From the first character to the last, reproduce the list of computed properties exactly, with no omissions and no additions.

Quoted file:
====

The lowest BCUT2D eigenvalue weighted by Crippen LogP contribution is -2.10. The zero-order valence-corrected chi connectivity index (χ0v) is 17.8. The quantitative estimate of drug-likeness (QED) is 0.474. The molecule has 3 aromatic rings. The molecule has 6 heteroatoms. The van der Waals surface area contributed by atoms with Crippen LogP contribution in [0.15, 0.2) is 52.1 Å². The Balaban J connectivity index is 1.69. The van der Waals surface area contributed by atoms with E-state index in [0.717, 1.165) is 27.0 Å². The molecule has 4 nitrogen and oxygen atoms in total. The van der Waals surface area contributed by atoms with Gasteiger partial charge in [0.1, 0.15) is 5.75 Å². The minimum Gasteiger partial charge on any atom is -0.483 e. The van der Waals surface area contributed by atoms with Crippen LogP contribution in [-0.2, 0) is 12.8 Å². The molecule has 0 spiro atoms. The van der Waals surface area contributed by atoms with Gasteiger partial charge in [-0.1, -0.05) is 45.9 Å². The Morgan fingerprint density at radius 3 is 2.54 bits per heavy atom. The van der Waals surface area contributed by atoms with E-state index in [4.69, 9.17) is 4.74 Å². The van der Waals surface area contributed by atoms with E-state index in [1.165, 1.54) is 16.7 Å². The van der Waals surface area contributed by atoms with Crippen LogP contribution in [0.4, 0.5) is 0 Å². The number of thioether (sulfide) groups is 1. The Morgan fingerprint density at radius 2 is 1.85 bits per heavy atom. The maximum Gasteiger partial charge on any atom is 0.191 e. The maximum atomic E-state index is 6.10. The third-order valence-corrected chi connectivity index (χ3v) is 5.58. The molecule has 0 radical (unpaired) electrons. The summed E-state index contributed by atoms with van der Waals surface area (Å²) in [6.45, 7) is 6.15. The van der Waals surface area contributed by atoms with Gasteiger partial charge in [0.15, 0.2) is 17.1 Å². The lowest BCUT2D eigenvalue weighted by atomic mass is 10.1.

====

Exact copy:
The lowest BCUT2D eigenvalue weighted by Crippen LogP contribution is -2.10. The zero-order valence-corrected chi connectivity index (χ0v) is 17.8. The quantitative estimate of drug-likeness (QED) is 0.474. The molecule has 3 aromatic rings. The molecule has 6 heteroatoms. The van der Waals surface area contributed by atoms with Crippen LogP contribution in [0.15, 0.2) is 52.1 Å². The Balaban J connectivity index is 1.69. The van der Waals surface area contributed by atoms with E-state index in [0.717, 1.165) is 27.0 Å². The molecule has 4 nitrogen and oxygen atoms in total. The van der Waals surface area contributed by atoms with Gasteiger partial charge in [0.1, 0.15) is 5.75 Å². The minimum Gasteiger partial charge on any atom is -0.483 e. The van der Waals surface area contributed by atoms with Crippen LogP contribution in [-0.2, 0) is 12.8 Å². The molecule has 0 spiro atoms. The van der Waals surface area contributed by atoms with Gasteiger partial charge in [-0.1, -0.05) is 45.9 Å². The Morgan fingerprint density at radius 3 is 2.54 bits per heavy atom. The van der Waals surface area contributed by atoms with E-state index in [4.69, 9.17) is 4.74 Å². The van der Waals surface area contributed by atoms with E-state index in [1.165, 1.54) is 16.7 Å². The van der Waals surface area contributed by atoms with Crippen LogP contribution in [0.4, 0.5) is 0 Å². The number of thioether (sulfide) groups is 1. The Morgan fingerprint density at radius 2 is 1.85 bits per heavy atom. The maximum Gasteiger partial charge on any atom is 0.191 e. The maximum atomic E-state index is 6.10. The third-order valence-corrected chi connectivity index (χ3v) is 5.58. The molecule has 0 radical (unpaired) electrons. The summed E-state index contributed by atoms with van der Waals surface area (Å²) in [6.45, 7) is 6.15. The van der Waals surface area contributed by atoms with Gasteiger partial charge in [0.15, 0.2) is 17.1 Å². The lowest BCUT2D eigenvalue weighted by atomic mass is 10.1.